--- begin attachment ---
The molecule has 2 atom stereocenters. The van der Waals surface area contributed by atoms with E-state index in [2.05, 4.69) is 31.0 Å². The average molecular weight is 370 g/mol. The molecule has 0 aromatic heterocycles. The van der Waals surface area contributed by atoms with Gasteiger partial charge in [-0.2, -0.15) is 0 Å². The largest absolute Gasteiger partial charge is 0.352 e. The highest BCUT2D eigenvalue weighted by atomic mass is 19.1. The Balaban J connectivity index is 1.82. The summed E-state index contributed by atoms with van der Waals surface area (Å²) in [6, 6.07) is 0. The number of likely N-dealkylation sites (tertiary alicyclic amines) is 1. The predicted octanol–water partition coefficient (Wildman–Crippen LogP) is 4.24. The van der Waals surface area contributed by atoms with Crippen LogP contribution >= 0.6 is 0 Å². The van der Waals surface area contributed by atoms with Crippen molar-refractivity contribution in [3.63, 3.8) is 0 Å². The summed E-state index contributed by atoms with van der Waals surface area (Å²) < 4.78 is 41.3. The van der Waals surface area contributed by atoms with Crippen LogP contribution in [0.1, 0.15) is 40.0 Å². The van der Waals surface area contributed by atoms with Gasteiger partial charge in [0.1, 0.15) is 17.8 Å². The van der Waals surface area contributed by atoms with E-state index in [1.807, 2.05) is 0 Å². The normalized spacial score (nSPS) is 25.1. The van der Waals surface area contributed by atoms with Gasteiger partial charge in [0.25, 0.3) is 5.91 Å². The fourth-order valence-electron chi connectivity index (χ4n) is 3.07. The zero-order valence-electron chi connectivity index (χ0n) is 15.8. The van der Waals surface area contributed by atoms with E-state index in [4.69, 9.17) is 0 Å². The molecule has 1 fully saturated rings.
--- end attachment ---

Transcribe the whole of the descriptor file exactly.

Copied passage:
The molecule has 2 atom stereocenters. The van der Waals surface area contributed by atoms with E-state index in [2.05, 4.69) is 31.0 Å². The average molecular weight is 370 g/mol. The molecule has 0 aromatic heterocycles. The van der Waals surface area contributed by atoms with Gasteiger partial charge in [-0.2, -0.15) is 0 Å². The largest absolute Gasteiger partial charge is 0.352 e. The highest BCUT2D eigenvalue weighted by atomic mass is 19.1. The Balaban J connectivity index is 1.82. The summed E-state index contributed by atoms with van der Waals surface area (Å²) in [6, 6.07) is 0. The number of likely N-dealkylation sites (tertiary alicyclic amines) is 1. The predicted octanol–water partition coefficient (Wildman–Crippen LogP) is 4.24. The van der Waals surface area contributed by atoms with Crippen LogP contribution >= 0.6 is 0 Å². The van der Waals surface area contributed by atoms with Crippen molar-refractivity contribution in [3.63, 3.8) is 0 Å². The summed E-state index contributed by atoms with van der Waals surface area (Å²) < 4.78 is 41.3. The van der Waals surface area contributed by atoms with Crippen LogP contribution in [0.1, 0.15) is 40.0 Å². The van der Waals surface area contributed by atoms with Gasteiger partial charge in [0.1, 0.15) is 17.8 Å². The van der Waals surface area contributed by atoms with E-state index in [1.807, 2.05) is 0 Å². The normalized spacial score (nSPS) is 25.1. The van der Waals surface area contributed by atoms with Gasteiger partial charge in [0.25, 0.3) is 5.91 Å². The fourth-order valence-electron chi connectivity index (χ4n) is 3.07. The zero-order valence-electron chi connectivity index (χ0n) is 15.8. The van der Waals surface area contributed by atoms with E-state index in [4.69, 9.17) is 0 Å². The molecule has 1 fully saturated rings.